Buying a dress for a special day can be expensive, but a number of online websites now promise the perfect dress for every occasion - and for a reasonable price.
But as many customers have found out, one online company is not delivering what it promises, if it delivers at all.
And customers who are unhappy with their goods are only left with a bogus returns address in Portsmouth, and little chance of getting their money back.
Mandy Halstead, from Bracknell in Berkshire, wanted a dress for her son's wedding. She went online shopping and chose a website owned by Edresses Global, which sells dresses made in China.
They could do large sizes, and it all looked promising. She chose a dress costing £90.
Ms Halstead said: "I thought it was a trustworthy company because they've got offices in England.
"The dress arrived, I tried it on and it was too small, eight to ten inches too small across the back. "[It was] too long, way too long. I had to be about 13ft tall to be wearing it.
"It just looks very tacky, cheaply made. It's heartbreaking. I had to buy another dress for my son's wedding."
Another customer, Anj Page, from Northampton, ordered a dress for her daughter for her school prom in the summer.
She said: "We waited 60 days for it to be delivered and it just never turned up. I was constantly told they were busy and needed a little bit more time.
"These dresses aren't just summer dresses. They are ballgowns and wedding dresses, all for a special event that people have spent a long time planning."
Ian Conduit, who runs a dress business in Southampton, said people often bought dresses from him because the one they bought online was not up to scratch.
He said: "They tend to fall into three categories. You've got a dress that's totally unsuitable; a dress that's ok but doesn't fit properly or is the wrong colour or the zip's broken; and then you've got a large proportion of dresses that don't turn up at all."
Mr Conduit also buys dresses from China and regularly visits the country.
He said there were many reputable factories, but he had also seen the murky side of its online dressmaking industry.
"They literally will take a picture from a website like ours, or any other reputable manufacturer of a prom dress or a wedding gown, and they will put it on their website as a product," he said.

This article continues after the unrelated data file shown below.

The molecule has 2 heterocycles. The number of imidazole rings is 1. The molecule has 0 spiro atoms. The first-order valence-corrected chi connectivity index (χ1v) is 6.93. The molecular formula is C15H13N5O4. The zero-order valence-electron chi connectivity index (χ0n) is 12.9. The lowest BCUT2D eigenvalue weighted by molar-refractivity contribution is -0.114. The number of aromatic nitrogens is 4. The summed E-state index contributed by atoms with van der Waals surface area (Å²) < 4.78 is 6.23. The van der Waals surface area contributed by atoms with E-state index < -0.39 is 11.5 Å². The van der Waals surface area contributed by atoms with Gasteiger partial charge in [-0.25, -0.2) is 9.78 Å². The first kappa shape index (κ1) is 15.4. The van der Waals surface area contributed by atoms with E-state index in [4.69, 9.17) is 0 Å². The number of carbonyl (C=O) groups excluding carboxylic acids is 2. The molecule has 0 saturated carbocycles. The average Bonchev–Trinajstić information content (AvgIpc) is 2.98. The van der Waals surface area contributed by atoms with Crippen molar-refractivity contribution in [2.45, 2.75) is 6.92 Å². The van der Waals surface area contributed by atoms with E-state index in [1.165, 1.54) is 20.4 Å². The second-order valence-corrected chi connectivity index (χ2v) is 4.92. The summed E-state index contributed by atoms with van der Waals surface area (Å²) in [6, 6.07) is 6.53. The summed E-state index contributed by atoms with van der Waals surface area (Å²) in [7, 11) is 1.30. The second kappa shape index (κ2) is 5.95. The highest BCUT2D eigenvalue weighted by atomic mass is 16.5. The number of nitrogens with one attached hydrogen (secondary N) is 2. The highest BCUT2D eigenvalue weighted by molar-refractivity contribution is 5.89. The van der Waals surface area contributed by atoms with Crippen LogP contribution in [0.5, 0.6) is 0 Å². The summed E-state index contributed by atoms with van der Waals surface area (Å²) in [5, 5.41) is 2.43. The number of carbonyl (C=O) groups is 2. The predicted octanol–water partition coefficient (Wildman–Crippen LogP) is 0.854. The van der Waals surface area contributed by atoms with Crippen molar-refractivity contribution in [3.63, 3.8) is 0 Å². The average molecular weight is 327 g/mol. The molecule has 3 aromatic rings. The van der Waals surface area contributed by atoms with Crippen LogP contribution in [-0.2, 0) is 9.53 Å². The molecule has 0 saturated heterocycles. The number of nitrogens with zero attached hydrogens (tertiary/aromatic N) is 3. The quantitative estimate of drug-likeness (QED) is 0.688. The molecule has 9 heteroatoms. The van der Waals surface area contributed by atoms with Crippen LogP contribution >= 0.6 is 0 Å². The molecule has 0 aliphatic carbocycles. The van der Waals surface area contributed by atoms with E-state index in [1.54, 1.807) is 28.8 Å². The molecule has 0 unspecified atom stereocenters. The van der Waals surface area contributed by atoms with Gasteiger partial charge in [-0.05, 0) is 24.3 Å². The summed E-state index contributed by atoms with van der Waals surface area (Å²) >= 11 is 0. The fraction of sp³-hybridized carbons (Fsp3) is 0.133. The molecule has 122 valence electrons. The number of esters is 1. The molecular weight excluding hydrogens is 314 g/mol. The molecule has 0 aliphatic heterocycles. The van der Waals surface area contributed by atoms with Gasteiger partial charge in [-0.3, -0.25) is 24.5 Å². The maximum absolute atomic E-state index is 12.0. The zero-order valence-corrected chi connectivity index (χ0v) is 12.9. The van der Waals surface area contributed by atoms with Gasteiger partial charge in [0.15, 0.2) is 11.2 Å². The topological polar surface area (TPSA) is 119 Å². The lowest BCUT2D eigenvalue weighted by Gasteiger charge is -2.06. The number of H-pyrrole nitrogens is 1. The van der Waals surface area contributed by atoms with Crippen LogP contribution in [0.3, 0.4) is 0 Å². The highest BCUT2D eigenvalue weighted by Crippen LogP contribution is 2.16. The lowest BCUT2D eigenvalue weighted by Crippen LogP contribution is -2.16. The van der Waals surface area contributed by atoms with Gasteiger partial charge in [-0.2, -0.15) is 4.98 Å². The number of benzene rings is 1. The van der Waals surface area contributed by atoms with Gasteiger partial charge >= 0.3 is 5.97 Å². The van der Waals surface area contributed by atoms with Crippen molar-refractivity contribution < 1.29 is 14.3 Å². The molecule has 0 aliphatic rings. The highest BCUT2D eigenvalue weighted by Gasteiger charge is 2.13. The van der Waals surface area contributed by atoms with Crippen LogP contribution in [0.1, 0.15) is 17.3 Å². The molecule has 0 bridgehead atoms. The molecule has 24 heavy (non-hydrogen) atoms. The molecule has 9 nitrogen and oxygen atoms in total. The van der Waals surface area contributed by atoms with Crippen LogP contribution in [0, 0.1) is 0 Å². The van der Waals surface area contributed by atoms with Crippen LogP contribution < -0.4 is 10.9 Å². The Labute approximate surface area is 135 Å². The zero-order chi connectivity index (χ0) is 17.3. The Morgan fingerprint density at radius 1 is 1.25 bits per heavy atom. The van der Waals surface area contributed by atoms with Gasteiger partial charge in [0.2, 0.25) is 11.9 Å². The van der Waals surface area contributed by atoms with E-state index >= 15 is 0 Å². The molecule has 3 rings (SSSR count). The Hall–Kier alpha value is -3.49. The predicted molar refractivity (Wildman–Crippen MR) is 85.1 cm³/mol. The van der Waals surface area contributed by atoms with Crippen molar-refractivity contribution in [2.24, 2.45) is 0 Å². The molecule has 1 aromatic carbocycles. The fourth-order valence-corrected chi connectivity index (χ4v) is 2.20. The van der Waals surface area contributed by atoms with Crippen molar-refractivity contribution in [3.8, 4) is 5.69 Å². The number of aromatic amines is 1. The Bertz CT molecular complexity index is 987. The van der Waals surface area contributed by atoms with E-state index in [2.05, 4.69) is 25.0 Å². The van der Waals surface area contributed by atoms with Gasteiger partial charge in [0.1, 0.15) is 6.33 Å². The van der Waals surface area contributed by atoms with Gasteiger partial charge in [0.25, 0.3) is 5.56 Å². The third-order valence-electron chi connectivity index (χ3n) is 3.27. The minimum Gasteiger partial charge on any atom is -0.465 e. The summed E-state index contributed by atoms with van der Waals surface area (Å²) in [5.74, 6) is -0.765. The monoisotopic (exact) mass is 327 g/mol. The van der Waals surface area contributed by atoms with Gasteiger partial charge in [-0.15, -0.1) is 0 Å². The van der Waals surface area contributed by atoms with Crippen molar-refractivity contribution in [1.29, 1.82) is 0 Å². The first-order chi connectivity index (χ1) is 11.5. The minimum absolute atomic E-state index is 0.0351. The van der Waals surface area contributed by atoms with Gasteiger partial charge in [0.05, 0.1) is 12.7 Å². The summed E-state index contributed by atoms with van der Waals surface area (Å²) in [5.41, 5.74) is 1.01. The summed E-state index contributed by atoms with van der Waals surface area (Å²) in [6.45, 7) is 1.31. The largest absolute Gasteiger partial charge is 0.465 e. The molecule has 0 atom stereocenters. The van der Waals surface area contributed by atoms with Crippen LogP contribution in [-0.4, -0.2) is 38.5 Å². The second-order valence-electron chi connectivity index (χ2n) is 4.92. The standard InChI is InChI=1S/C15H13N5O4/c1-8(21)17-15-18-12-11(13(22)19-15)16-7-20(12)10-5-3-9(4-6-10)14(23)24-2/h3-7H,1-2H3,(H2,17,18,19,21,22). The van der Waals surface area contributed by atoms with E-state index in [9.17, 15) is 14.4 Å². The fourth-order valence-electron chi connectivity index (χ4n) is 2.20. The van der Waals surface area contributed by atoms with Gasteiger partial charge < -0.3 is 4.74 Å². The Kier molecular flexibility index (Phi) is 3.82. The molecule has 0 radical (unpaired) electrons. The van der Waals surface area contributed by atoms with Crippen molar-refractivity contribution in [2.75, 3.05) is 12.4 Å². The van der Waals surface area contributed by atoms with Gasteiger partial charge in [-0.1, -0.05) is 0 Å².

"They will advertise a product that they can produce. They've got no patterns, they've got no knowledge of the dress itself.
"One particular place that we visited was attached to a chicken farm. When we were there there was a lady from Russia who'd placed an order and they just printed the picture off and went off to try and copy that dress from the picture."
Bogus contact details
Ms Page eventually became so annoyed with Edresses that she set up a support group on Facebook, and in just six months she picked up 500 members.
The company has several websites, which appear to be in the UK, but all trails lead to China.
Ms Halstead spent months trying to get her money back but every address or phone number she and other customers were given turned out to be bogus, as were the two addresses on the website.
The returns address used by the firm leads to a Portsmouth industrial estate, but the company there distributes electrical goods and has nothing to do with Edresses.
Portsmouth trading standards officer Peter Emmet visited the firm.
He said: "We had a look a the goods that had been returned and it was quite clear that they were being sent back from dissatisfied consumers.
"This is the first time in Portsmouth that we've had a situation like this with an address being essentially hijacked in this way.
"If the company is based inside the UK there are very strong laws that will apply to what we call distance selling.
"But of course, that will only apply to a UK-based company. That's the danger when you have unscrupulous traders who are using the address as we've had in this case."
The final breakthrough for Ms Page was when a person calling themselves Yolanda Yoy joined her Facebook group.
Ms Page discovered that Yolanda Yoy was connected to Edresses itself, and when challenged said: "We're not a fraud company, we're trying to satisfy customers' requests."
Since then more than 20 people from Ms Page's group, including Ms Page herself, have been refunded nearly £2,000.
Ms Halstead eventually got her money back from her bank.
The BBC attempted to contact Edresses and Yolanda Yoy directly, but has not had a response.
Watch more on this story on Inside Out, BBC One in the South on Monday 19:30 GMT and on BBC iPlayer.